Gene Families Linked to Fertility Restoration in Cereals

In contemporary breeding practices, it is essential to delve into the intricate genetic interactions occurring not only at the CMS and Rf loci but also at other loci that influence plant fertility, the choice between self-pollination and cross-pollination, and overall hybridization performance. This understanding is pivotal for the advancement of unimpeded cross-breeding initiatives.

This study unveiled a remarkable expansion and diversity within the RFL and mTERF gene families connected to fertility restoration. Furthermore, it shed light on the evolutionary mechanisms governing these genes, opening up new vistas for enhancing hybrid production in wheat and related varieties.

Genome-Wide Comparative Analysis of RFL Gene Families in Cereals

The inaugural genome-wide comparative investigation of the RFL (reproductive restoration) gene family in rice and barley has unveiled a remarkable degree of structural and copy number variation, both within and between species. In-depth scrutiny, including covariance and sequence conservation analyses, reveals that RFL sequences clustered together are more likely to undergo diversification compared to those dispersed outside of these clusters. This diversity within the RFL branch is driven by intricate genetic interactions between CMS genes and Rf genes, which ultimately lead to sterility.

Notably, the wheat genome harbors an unusually high abundance of RFL genes, with "Chinese Spring" alone possessing 207 such genes, a striking contrast to other angiosperms, where the count typically ranges from 20 to 30. In pursuit of these insights, researchers devised an RFL sequence capture method, akin to approaches employed for R genes. Custom-designed RFL-specific probes were utilized for sequence capture, using RFL sequences sourced from bread wheat, its subgenomic donors, and related varieties. Candidate genes responsible for the recovery of Rf1 and Rf3 were identified through comparisons between sequences found in recovered and non-recovered genotypes, with their functionalities subsequently confirmed through transgenic experiments.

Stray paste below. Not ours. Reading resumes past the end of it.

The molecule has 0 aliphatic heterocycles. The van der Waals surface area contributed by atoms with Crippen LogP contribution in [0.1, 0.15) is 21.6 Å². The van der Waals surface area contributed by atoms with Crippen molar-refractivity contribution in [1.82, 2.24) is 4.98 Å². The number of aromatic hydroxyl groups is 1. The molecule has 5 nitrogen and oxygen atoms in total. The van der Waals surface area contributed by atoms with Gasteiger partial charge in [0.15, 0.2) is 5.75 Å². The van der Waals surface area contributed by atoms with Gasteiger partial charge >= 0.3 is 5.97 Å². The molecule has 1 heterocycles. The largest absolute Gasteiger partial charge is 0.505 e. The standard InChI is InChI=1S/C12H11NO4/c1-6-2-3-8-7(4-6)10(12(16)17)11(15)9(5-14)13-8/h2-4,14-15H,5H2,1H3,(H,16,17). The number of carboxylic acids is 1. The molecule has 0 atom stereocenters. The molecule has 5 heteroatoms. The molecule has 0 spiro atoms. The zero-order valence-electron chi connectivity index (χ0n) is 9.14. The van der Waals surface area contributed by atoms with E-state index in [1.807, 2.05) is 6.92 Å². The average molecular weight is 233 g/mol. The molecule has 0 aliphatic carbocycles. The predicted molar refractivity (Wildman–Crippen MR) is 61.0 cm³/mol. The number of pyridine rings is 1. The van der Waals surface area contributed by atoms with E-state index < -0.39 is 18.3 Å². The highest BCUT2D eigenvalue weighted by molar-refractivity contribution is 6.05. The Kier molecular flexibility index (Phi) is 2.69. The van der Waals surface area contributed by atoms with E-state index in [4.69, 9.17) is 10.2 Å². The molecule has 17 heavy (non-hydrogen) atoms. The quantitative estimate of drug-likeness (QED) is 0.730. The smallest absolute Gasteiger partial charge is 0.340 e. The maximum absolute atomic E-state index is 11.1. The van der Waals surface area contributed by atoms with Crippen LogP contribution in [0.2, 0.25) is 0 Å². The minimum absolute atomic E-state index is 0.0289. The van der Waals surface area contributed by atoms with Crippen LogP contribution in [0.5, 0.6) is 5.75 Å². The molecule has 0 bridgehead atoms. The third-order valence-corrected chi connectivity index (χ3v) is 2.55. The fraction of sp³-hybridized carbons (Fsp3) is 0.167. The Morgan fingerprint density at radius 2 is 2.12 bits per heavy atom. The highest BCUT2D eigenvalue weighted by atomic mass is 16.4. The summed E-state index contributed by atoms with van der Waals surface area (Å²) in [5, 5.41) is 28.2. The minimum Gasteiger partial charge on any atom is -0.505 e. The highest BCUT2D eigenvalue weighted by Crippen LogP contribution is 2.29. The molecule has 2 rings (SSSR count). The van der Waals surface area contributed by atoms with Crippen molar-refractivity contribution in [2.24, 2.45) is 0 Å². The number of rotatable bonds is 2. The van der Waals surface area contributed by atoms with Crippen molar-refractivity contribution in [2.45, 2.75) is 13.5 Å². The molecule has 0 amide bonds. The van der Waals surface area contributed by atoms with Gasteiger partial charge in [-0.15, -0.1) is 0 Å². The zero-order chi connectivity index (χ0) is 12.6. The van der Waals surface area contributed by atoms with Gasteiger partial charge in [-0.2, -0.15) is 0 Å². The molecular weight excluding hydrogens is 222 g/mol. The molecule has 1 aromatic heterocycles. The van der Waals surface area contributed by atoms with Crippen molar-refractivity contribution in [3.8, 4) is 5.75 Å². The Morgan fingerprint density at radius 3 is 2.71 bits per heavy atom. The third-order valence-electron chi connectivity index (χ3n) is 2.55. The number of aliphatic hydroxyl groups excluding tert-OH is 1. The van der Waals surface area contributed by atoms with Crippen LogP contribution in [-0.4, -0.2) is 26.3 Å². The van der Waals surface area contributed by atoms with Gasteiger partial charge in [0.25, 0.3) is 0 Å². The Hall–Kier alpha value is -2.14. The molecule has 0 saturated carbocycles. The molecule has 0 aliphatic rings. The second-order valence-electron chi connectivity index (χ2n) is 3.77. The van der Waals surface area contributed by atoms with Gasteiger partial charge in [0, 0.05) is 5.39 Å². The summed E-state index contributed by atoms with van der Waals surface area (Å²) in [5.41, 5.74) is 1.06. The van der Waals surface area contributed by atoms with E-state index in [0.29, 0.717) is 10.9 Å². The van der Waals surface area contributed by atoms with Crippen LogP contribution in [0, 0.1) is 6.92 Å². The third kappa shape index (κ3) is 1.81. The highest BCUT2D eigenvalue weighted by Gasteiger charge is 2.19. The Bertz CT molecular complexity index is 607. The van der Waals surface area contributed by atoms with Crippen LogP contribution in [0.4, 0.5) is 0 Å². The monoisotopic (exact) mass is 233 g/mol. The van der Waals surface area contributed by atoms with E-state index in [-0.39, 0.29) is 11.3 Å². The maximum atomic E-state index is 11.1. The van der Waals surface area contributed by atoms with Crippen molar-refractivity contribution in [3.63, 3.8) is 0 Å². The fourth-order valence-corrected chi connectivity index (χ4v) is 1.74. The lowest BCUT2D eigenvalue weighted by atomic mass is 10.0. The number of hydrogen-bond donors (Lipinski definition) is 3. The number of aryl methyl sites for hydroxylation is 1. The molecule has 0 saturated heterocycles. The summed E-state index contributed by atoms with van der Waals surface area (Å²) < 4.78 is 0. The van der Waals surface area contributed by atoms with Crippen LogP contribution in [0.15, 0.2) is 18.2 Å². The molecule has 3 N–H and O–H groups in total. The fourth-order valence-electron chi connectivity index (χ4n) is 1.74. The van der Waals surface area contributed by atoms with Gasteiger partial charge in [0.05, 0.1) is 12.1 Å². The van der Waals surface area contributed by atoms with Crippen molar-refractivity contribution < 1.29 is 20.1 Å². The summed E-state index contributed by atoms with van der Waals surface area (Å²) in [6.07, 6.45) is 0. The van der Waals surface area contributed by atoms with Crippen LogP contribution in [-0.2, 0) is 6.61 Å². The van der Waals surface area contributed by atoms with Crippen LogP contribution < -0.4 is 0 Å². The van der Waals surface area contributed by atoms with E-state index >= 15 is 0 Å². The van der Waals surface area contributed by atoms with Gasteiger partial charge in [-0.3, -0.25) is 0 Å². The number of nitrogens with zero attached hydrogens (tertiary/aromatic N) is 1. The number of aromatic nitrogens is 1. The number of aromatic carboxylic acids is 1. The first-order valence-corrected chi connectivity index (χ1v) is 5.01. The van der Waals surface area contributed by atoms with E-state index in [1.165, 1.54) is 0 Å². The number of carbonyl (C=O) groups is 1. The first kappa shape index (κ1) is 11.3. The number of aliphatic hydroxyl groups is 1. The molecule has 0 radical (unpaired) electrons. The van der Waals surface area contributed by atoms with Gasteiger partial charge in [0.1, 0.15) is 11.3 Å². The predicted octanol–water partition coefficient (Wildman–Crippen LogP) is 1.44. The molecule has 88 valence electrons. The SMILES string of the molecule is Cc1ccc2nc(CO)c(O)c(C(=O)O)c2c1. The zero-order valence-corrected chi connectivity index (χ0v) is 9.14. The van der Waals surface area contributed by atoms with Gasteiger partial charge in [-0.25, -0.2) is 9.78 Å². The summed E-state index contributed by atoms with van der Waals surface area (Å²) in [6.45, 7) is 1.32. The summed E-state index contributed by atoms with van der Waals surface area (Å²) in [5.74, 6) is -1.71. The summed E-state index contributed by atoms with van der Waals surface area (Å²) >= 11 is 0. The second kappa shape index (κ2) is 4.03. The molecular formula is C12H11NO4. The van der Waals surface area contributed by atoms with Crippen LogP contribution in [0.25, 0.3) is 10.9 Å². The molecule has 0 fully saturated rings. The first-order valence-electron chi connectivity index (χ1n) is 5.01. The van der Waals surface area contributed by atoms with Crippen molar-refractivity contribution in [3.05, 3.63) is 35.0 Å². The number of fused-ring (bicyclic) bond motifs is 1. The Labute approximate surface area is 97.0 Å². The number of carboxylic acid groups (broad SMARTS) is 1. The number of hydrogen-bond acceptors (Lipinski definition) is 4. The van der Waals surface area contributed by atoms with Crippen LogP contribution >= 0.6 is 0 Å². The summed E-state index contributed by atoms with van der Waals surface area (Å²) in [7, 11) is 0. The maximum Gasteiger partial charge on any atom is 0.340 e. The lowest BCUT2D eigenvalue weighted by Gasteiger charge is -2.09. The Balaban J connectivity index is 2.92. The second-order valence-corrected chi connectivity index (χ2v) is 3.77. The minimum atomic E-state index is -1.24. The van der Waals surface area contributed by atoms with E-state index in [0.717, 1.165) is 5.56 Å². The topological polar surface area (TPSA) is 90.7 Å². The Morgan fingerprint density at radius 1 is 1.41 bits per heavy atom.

Leveraging the availability of reference genome sequences for rye and wheat, researchers successfully characterized the Rfmulti multilocus (Restoration of fertility in multiple CMS systems). This endeavor led to the identification of a candidate gene for Rfmulti within the wheat genome through comparative analysis of conserved regions shared between rye and wheat genomes. The forthcoming phase involves experimental validation of this prediction.

Expansions of the RFL and mTERF gene families in Triticeae and relatives.Expansions of the RFL and mTERF gene families in Triticeae and relatives. (Melonek et al., 2022)

Discovery of RFL-type mTERF Genes in the Wheat Pan-Genome

Previous studies on rye and barley have suggested that members of the mTERF (mitochondrial transcription termination factor) family may play a crucial role in fertility restoration in cereals. These proteins are characterized by a repetitive motif spanning approximately 30-35 amino acids, known as the mTERF motif, which bears resemblance to PPR proteins. In cereals, a noteworthy similarity exists between the distribution of dispersed and clustered mTERF genes. Approximately 21-32 dispersed genes align with the 24 dispersed genes identified in Arabidopsis, many of which exhibit high conservation and likely represent homologous counterparts. In contrast, clustered mTERF genes undergo significant amplification in cereals, with over 300 in wheat and approximately 100 in rye. The clustered mTERFs exhibit an evolutionary pattern reminiscent of the RFL-PPR gene branch, characterized by high similarity among paralogs but relatively lower similarity between direct lineages. In rye, the RFL and mTERF clusters on chromosome 4R overlap with genomic regions housing the Rfp1, Rfp2, and Rfp3 recovery loci. Among these, the sequence of Rfp1 is the only one to have been cloned and characterized as an mTERF gene.